Michael Kim is home again at the Farmers Insurance Open — and looking ready to win


SAN DIEGO — Michael Kim has has walked Torrey Pines more times than he can remember. He grew up a short drive from the picturesque grounds and regularly played the course as an amateur. In 2008, two weeks after Tiger Woods drained a 12-foot putt on the South Course’s 18th hole to force a playoff at the U.S. Open, Kim, then a teenager, placed a tee where the cup had been and tried to replicate the roll.

Recalling that moment brings a smile to his face and leaves no doubt that Torrey Pines has a lock on his heart, not only because of those youthful memories but also because it’s where he began his professional career 10 years ago — on the same North Course where he shot a 5-under 67 Wednesday in the first round of the Famers Insurance Open.

So much has happened to him between then and now that it’s understandable how some might dismiss it as fiction. Imagine going from the No. 1-ranked amateur coming out of Cal to losing your PGA Tour card; from climbing to No. 199 in the world rankings after winning the John Deere Classic in 2018 to bottoming out at No. 1,803 at the end of January 2021; from being considered a can’t-miss prospect to having people ask your coach if you’re done.

Kim doesn’t have to imagine it. He has lived it.

“It has been a pretty big rollercoaster ride,” he said Tuesday on the eve of his eighth Farmers appearance. “When you grow up hoping to someday play in the event … you only think about the good things that might happen; you don’t necessarily think about all the bad things that might happen. During those ups and downs, I feel like I’ve grown a lot as a person and as a golfer. Surely much more knowledgeable about my mental game, my full swing and all that. Hopefully, I can use those ups and downs to further my career starting now.”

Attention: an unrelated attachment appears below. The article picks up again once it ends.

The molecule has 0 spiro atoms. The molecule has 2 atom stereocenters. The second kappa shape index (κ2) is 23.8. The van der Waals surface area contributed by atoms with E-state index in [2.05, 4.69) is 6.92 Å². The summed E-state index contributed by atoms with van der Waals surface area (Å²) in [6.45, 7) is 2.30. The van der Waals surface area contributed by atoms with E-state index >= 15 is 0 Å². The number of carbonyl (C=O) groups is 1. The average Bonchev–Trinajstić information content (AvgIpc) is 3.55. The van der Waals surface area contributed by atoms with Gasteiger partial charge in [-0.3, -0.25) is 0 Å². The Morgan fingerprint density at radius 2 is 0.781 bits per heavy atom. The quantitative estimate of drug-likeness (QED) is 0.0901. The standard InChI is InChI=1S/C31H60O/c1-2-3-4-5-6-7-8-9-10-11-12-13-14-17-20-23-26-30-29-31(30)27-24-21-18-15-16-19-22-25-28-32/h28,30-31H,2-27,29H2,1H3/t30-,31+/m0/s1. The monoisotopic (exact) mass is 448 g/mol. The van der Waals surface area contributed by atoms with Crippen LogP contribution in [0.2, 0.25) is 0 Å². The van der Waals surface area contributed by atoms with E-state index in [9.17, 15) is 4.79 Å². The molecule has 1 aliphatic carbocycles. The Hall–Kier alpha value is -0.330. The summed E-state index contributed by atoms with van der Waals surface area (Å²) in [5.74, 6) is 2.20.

Wednesday was another step on the long road back for Kim, who entered the top 100 in the Official World Golf Ranking (OWGR) this week and is No. 76 on DataGolf. He birdied five of the first eight holes on the back nine to end the day tied for ninth. Traditionally a slow starter to open a season, he’s coming off a tie for sixth last week at The American Express — it was his highest finish since a T5 at the Wyndham Championship last August — and a T42 finish two weeks ago at the Sony Open.

Kim was so locked in on the back nine that he came within a couple of feet of acing No. 15, a 202-yard downhill shot just off the Pacific Ocean, then followed that by coming within a few feet of posting eagle on No. 16, spinning an approach backward on the 393-yard uphill par-4. The only blemish on his card was a bogey on 18, where he found the long, thick, wet rough off the tee, came up short on his approach, then failed to get a putt from the fringe to the upper part of the green, which contributed to a difficult par putt being just offline.

That said, Kim had every reason to feel good about his day and his game, which was something he could rarely say a few years ago. He was consistently struggling off the tee, statistically costing himself one stroke per round while the top players were going in the other direction, gaining a stroke per round with their driving accuracy. Consequently, it was as if he was spotting his opponents two shots before his first swing.

He was so out of sorts that, beginning with the last two events of 2018 and continuing through the end of 2020, he missed the cut or withdrew from all but one of the 44 PGA Tour events that had a cut. Kim calls it his low point in golf, and as if that was not enough to deal with, longtime manager and confidant John Mascatello passed away in June 2021.